After two years of pandemic-related disruptions, APSA was thrilled to welcome 20 new Fellows to the third annual Institute for Civically Engaged Research (ICER) this June, in-person on the campus of Tufts University. After being forced to cancel the Institute in 2020 and a move to a virtual format in 2021, APSA was able to welcome 20 political scientists from institutions ranging from community colleges to Ivy League Universities to Boston for four days of learning, reflection, and community building.
ICER is a four-day, residential institute led by Amy Cabrera-Rasmussen (California State University Long Beach), Peter Levine (Tufts University), and Valeria Sinclair-Chapman (Purdue University), with support from APSA’s Centennial Center for Political Science and Public Affairs. The Institute provides political scientists of any rank or institutional affiliation with training to conduct ethical and rigorous civically engaged research (CER), which can be defined as an approach to inquiry that involves political scientists collaborating in a mutually beneficial way with people and groups beyond the academy to co-produce, share, and apply knowledge related to power or politics that contributes to self-governance. ICER is an initiative of APSA’s Presidential Task Force on New Partnerships and is made possible by generous financial support from the Ivywood Foundation.
Over the course of the Institute’s four days our twenty ICER Fellows had the opportunity to think deeply about how to incorporate CER into their own careers through research design exercises, guest lectures, and plenty of time to collaborate with each other. The Institute was bookended by addresses by the leaders of APSA. Former APSA president Rodgers Smith, opened the week with an address on the importance of CER as the political science profession strives to remain relevant to the public in the face of growing hostility to democracy, and Current APSA president, John Ishiyama capped off the Institute by voicing APSA’s continued support for CER.
As the Fellows worked together to create CER projects, they had lots of inspiration thanks to a fantastic lineup of guest speakers. The first guest was Dayna Cunningham, the dean of Tufts University’s Tisch College of Civic Life, who provided a theme for the Institute by observing that progress is ”co-constructed,” an observation that our fellows took to heart and often retuned to over the course of the Institute. The Fellows also received lots of examples of how academics and community groups could create both powerful research and meaningful change thanks to the other guest speakers. Celina Su of CUNY and Harvard University’s Ash Center for Democratic Governance and Innovation told the group about her work as part of New York City’s participatory budget Steering Committee. Fonna Forman, a professor of Political Science at UC-San Diego and the director of the university’s Center on Global Justice joined the group virtually to speak about her work as the co-leader of UCSD Community Stations, a network of field stations across the US-Mexico border region, designed for engaged research and teaching on poverty and social equity. Samantha Majic, an associate professor of Political Science at CUNY’s John Jay College of Criminal Justice who has worked closely with sex workers led a discussion of the ethical considerations researchers need to make when performing CER. Last, but certainly not least, Ethel Tungohan, a scholar of immigrant politics at York University in Toronto, Canada and the founder of the “Academic Aunties” podcast visited on the final day of the Institute to talk about navigating the professional demands of academia while conducing CER.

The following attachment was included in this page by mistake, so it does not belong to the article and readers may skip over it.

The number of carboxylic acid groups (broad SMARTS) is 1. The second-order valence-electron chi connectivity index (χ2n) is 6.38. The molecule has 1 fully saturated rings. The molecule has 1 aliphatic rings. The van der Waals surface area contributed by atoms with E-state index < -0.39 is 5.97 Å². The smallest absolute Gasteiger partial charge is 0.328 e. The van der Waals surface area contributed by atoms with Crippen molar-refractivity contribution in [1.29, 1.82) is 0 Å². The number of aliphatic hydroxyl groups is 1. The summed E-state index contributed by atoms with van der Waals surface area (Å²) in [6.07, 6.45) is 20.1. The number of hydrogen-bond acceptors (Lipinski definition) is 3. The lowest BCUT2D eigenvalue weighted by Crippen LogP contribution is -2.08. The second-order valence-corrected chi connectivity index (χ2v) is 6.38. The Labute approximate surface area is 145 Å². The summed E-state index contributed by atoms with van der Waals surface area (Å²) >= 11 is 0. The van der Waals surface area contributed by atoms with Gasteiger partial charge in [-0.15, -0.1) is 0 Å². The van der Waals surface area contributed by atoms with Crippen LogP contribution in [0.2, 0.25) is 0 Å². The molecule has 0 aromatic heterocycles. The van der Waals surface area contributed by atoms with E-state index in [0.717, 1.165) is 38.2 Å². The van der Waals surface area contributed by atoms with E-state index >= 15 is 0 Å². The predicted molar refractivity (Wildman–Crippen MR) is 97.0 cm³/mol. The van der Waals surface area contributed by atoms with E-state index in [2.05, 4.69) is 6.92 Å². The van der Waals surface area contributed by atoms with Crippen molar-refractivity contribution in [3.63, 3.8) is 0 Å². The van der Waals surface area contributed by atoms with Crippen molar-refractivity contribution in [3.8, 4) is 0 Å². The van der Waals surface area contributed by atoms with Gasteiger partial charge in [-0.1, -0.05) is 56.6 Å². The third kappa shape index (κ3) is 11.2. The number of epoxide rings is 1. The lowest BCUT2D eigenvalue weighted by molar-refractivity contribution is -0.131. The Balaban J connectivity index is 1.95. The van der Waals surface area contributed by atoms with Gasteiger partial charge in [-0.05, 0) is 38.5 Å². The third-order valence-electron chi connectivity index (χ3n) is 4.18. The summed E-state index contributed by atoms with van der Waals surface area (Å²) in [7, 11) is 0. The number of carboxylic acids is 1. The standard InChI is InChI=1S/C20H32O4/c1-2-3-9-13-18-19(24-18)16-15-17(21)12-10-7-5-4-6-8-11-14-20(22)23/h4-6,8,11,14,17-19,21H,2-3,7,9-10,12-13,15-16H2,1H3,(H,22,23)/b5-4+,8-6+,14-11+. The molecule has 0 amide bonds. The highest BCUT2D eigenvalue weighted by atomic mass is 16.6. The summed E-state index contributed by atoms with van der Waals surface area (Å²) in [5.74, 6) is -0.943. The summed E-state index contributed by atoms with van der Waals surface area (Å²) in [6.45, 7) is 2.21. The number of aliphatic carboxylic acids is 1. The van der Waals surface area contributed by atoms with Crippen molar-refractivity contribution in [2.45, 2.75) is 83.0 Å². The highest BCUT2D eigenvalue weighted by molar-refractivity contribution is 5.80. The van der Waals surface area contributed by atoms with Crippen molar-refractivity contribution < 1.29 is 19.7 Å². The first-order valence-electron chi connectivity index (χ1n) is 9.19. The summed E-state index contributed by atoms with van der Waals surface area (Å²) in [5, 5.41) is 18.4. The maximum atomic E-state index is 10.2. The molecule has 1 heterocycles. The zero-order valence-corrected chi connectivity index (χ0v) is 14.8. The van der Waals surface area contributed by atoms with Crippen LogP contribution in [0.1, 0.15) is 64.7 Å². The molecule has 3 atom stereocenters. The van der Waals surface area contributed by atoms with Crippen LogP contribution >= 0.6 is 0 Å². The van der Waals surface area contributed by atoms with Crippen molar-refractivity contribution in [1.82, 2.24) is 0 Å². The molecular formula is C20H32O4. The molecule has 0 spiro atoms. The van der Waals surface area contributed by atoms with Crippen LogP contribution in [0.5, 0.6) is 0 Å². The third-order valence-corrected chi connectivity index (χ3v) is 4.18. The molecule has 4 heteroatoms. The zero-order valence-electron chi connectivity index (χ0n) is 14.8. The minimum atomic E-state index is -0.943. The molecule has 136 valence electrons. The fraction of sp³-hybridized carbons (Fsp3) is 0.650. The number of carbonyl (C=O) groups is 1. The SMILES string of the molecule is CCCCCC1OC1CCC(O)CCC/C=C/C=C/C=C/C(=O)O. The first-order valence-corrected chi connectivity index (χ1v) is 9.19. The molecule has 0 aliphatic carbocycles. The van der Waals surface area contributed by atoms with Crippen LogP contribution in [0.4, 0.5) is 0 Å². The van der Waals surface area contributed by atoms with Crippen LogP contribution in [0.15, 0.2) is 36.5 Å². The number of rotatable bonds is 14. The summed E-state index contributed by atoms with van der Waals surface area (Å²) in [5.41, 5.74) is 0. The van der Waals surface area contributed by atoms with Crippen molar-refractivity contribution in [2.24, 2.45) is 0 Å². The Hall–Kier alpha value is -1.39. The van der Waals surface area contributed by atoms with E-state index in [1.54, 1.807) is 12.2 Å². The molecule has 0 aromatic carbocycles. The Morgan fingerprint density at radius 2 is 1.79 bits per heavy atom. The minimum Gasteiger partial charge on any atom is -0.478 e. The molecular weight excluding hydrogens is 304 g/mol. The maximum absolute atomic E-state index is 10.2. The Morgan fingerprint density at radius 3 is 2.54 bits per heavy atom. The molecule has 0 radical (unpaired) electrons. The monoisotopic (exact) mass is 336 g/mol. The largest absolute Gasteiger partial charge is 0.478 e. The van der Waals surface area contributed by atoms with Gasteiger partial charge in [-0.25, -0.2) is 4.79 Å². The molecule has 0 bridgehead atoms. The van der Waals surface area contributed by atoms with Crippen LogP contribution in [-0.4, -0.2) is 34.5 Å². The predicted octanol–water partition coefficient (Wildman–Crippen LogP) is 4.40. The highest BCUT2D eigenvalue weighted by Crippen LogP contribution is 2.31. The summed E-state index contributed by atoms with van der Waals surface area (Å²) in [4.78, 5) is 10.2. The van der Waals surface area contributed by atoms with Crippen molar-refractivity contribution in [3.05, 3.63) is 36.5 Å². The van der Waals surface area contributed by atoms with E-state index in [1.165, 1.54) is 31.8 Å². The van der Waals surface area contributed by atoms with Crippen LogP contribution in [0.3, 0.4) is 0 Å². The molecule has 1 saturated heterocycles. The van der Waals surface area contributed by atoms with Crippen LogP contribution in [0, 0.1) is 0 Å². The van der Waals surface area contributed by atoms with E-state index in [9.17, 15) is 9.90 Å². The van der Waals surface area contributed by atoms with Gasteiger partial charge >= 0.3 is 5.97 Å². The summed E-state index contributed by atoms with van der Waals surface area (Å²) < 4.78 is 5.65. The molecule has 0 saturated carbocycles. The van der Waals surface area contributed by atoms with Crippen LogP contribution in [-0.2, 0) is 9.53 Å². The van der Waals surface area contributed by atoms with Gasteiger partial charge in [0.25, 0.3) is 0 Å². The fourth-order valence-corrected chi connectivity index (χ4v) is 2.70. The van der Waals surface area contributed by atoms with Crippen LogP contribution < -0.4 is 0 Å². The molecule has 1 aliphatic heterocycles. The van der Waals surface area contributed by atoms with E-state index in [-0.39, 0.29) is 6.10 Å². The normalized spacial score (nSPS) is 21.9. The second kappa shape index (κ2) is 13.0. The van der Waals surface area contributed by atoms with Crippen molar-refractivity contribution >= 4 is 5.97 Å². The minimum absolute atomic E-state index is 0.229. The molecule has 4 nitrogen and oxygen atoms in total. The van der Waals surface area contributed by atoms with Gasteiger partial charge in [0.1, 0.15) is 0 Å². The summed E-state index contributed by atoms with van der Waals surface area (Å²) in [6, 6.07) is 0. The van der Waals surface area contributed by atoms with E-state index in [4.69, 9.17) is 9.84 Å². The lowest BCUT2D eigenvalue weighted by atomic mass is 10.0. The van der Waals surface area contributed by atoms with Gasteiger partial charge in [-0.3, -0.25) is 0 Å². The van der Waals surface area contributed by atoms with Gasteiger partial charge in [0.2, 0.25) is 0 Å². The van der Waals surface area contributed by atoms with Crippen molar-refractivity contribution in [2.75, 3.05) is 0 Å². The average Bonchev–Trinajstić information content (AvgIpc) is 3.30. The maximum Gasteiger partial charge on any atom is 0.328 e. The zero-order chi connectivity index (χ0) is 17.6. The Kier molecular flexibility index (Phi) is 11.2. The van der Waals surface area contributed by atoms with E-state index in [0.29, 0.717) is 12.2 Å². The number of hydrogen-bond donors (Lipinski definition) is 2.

While the Fellows were certainly busy during ICER, they also had time for making connections and having fun. From the start, ICER has been about building a community of scholars interested in CER, and this year was no exception. Whether during breaks, at lunch, or after hours in the university residence halls, you could always spot groups of Fellows chatting about navigating life in the academy. The 2022 cohort also met with representatives of the 2019 ICER Fellows cohort, who were at Tufts for an alumni event. The 2019 Fellows held a Q&A for the 2022 group in which the alumni spoke about how they used what they learned at ICER in their own work. As a bonus, the 2019 alumni also held a happy hour on Wednesday night so that everyone could unwind and chat about whatever was on their minds. By the time the Institute was finished, the 2022 Fellows had already made plans to reunite at this year’s APSA annual meeting in Montreal and were hard at work creating resources to share with other civically engaged researchers.
With the completion of this year’s Institute, there are now almost 60 ICER alumni at institutions across the United States, Mexico, China and Europe. APSA is extremely proud to have had the opportunity to support these scholars and we are very excited to see who will be joining their ranks as 2023 ICER Fellows!